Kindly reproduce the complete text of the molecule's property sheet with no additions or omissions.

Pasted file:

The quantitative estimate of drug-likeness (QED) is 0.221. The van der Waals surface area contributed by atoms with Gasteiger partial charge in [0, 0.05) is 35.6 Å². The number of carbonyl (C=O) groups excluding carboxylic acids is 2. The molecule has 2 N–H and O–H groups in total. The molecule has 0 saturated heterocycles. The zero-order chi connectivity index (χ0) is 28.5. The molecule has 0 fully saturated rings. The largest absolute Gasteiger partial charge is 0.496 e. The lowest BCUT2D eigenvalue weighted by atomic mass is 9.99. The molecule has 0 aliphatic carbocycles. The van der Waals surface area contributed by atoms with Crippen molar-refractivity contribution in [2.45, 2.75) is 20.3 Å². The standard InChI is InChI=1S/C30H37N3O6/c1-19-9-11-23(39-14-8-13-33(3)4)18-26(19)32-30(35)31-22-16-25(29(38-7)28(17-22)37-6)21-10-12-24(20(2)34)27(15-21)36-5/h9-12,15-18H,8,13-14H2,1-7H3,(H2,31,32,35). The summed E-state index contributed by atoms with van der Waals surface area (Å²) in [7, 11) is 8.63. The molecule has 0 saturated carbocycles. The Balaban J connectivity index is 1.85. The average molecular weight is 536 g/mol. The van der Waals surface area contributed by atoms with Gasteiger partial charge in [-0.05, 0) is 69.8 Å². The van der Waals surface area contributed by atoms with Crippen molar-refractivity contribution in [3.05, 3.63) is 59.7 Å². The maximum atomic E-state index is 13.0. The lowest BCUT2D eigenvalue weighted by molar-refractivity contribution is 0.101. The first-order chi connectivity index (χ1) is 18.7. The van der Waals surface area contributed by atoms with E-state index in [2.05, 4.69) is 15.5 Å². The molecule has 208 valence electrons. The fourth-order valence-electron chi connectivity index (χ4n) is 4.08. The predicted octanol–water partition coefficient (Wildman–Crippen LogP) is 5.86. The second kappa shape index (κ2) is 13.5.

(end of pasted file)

The quantitative estimate of drug-likeness (QED) is 0.221. The van der Waals surface area contributed by atoms with Gasteiger partial charge in [0, 0.05) is 35.6 Å². The number of carbonyl (C=O) groups excluding carboxylic acids is 2. The molecule has 2 N–H and O–H groups in total. The molecule has 0 saturated heterocycles. The zero-order chi connectivity index (χ0) is 28.5. The molecule has 0 fully saturated rings. The largest absolute Gasteiger partial charge is 0.496 e. The lowest BCUT2D eigenvalue weighted by atomic mass is 9.99. The molecule has 0 aliphatic carbocycles. The van der Waals surface area contributed by atoms with Crippen molar-refractivity contribution in [2.45, 2.75) is 20.3 Å². The standard InChI is InChI=1S/C30H37N3O6/c1-19-9-11-23(39-14-8-13-33(3)4)18-26(19)32-30(35)31-22-16-25(29(38-7)28(17-22)37-6)21-10-12-24(20(2)34)27(15-21)36-5/h9-12,15-18H,8,13-14H2,1-7H3,(H2,31,32,35). The summed E-state index contributed by atoms with van der Waals surface area (Å²) in [7, 11) is 8.63. The molecule has 0 saturated carbocycles. The Balaban J connectivity index is 1.85. The average molecular weight is 536 g/mol. The van der Waals surface area contributed by atoms with Gasteiger partial charge in [-0.05, 0) is 69.8 Å². The van der Waals surface area contributed by atoms with Crippen molar-refractivity contribution in [3.05, 3.63) is 59.7 Å². The maximum atomic E-state index is 13.0. The lowest BCUT2D eigenvalue weighted by molar-refractivity contribution is 0.101. The first-order chi connectivity index (χ1) is 18.7. The van der Waals surface area contributed by atoms with E-state index in [2.05, 4.69) is 15.5 Å². The molecule has 208 valence electrons. The fourth-order valence-electron chi connectivity index (χ4n) is 4.08. The predicted octanol–water partition coefficient (Wildman–Crippen LogP) is 5.86. The second kappa shape index (κ2) is 13.5.